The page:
Resveratrol could reverse benefits of exercise: Study
Contrary to popular belief, supplementing your exercise with resveratrol, a compound found in red wine and grapes, may not enhance the effects of physical activity, according to a new study.
Toronto: Contrary to popular belief, supplementing your exercise with resveratrol, a compound found in red wine and grapes, may not enhance the effects of physical activity, according to a new study.
Use of the supplement resveratrol (RSV) may not actually enhance the effects of high-intensity interval training (HIIT), researchers said.
Many news outlets and health blogs have long recommended RSV as a complement to exercise and to enhance performance.
However, results from a study by Queen's University researcher Brendon Gurd suggest that RSV may actually impede the body's response to training.
"The easiest way to experience the benefits of physical activity is to be physically active," said Gurd, a professor in the School of Kinesiology and Health Studies.
"The efficacy of RSV at improving metabolic and cardiovascular functions is not as profound as was once thought," said Gurd.
Resveratrol occurs naturally in the skin of red grapes and has long been associated with the health benefits connected to a Mediterranean-style diet.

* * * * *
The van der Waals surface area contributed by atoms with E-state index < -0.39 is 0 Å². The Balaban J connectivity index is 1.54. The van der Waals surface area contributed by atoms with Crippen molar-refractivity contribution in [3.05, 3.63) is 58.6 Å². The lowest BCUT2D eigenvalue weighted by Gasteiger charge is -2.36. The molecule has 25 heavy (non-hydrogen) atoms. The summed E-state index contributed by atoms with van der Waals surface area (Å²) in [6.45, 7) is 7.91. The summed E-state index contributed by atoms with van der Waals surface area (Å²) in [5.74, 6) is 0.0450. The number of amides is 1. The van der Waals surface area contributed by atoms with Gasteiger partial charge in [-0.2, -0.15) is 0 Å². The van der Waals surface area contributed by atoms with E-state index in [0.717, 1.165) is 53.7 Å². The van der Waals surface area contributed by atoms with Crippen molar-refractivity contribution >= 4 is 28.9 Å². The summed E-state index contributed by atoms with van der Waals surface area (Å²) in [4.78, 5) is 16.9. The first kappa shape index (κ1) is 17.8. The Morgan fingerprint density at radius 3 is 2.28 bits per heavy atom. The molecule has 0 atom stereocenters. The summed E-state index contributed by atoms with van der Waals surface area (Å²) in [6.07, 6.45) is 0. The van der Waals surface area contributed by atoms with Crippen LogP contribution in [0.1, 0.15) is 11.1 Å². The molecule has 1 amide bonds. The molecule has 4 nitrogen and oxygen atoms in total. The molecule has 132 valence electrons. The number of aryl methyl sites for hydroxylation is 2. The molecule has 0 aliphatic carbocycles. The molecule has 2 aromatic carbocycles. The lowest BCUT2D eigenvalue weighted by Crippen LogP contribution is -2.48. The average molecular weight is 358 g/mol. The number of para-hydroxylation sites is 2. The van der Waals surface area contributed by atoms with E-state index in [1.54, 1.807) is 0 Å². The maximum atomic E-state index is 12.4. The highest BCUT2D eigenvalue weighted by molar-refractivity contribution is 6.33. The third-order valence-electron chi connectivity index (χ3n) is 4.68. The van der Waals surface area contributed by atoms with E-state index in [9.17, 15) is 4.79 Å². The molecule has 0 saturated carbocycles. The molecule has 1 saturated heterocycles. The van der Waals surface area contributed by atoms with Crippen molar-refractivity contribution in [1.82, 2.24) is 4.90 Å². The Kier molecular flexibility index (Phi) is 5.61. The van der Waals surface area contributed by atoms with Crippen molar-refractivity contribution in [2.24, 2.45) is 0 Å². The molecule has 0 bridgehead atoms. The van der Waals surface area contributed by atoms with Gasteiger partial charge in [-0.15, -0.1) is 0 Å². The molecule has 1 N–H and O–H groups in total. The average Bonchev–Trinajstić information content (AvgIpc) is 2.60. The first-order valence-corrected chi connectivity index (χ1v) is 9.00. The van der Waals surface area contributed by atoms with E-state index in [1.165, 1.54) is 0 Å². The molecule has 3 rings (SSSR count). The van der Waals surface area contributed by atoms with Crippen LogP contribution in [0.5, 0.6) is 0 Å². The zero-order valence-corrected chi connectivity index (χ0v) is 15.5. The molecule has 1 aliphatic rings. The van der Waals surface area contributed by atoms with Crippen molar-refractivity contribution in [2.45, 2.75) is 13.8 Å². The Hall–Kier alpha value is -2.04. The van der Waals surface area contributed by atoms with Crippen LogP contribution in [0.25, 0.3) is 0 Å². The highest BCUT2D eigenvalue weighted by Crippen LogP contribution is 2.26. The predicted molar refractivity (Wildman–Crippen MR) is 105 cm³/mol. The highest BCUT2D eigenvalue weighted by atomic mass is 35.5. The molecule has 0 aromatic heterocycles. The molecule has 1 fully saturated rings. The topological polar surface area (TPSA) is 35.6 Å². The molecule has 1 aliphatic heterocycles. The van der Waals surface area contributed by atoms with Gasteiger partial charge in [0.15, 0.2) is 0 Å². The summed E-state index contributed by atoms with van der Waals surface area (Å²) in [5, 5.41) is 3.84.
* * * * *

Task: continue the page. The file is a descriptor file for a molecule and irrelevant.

Recently, it has become possible to purchase RSV supplements, which are often marketed as "exercise mimics."
Sixteen participants who engaged in less than three hours of aerobic exercise per week at the time of enrolment were asked to perform HIIT three times per week for four weeks. During this time, participants were administered daily doses of either RSV or a placebo.
Results after the four-week study showed that RSV supplementation may actually oppose the effects of exercise alone.
In fact, the placebo group showed an increase in some of the benefits associated with physical activity as opposed to the group taking RSV whose physical fitness didn't improve.
"The results we saw suggest that concurrent exercise training and RSV supplementation may alter the body's normal training response induced by low-volume HIIT," said Gurd.
"The data set we recorded during this study clearly demonstrates that RSV supplementation doesn't augment training, but may impair the affect it has on the body," Gurd said.
The research was published in the journal Applied Physiology, Nutrition and Metabolism.